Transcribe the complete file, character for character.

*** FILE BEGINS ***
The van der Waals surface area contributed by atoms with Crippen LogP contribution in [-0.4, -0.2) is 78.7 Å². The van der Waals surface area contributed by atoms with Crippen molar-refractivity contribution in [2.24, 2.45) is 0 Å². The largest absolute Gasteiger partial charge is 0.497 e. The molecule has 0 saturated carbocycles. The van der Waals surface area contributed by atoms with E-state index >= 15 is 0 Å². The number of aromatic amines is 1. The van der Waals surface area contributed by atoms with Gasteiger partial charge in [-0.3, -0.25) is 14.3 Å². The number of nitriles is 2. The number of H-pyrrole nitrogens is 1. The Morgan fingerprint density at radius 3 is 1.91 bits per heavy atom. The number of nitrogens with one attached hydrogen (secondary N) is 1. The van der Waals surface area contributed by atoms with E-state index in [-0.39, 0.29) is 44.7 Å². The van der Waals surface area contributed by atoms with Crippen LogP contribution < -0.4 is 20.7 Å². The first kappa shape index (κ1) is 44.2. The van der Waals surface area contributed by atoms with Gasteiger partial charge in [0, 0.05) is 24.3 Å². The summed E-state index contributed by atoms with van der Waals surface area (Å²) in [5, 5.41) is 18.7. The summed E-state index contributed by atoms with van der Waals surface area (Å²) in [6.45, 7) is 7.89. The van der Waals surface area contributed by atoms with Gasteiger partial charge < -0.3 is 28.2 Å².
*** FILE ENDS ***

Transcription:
The van der Waals surface area contributed by atoms with Crippen LogP contribution in [-0.4, -0.2) is 78.7 Å². The van der Waals surface area contributed by atoms with Crippen molar-refractivity contribution in [2.24, 2.45) is 0 Å². The largest absolute Gasteiger partial charge is 0.497 e. The molecule has 0 saturated carbocycles. The van der Waals surface area contributed by atoms with E-state index >= 15 is 0 Å². The number of aromatic amines is 1. The van der Waals surface area contributed by atoms with Gasteiger partial charge in [-0.3, -0.25) is 14.3 Å². The number of nitriles is 2. The number of H-pyrrole nitrogens is 1. The Morgan fingerprint density at radius 3 is 1.91 bits per heavy atom. The number of nitrogens with one attached hydrogen (secondary N) is 1. The van der Waals surface area contributed by atoms with E-state index in [-0.39, 0.29) is 44.7 Å². The van der Waals surface area contributed by atoms with Crippen LogP contribution < -0.4 is 20.7 Å². The first kappa shape index (κ1) is 44.2. The van der Waals surface area contributed by atoms with Gasteiger partial charge in [0, 0.05) is 24.3 Å². The summed E-state index contributed by atoms with van der Waals surface area (Å²) in [5, 5.41) is 18.7. The summed E-state index contributed by atoms with van der Waals surface area (Å²) in [6.45, 7) is 7.89. The van der Waals surface area contributed by atoms with Gasteiger partial charge < -0.3 is 28.2 Å².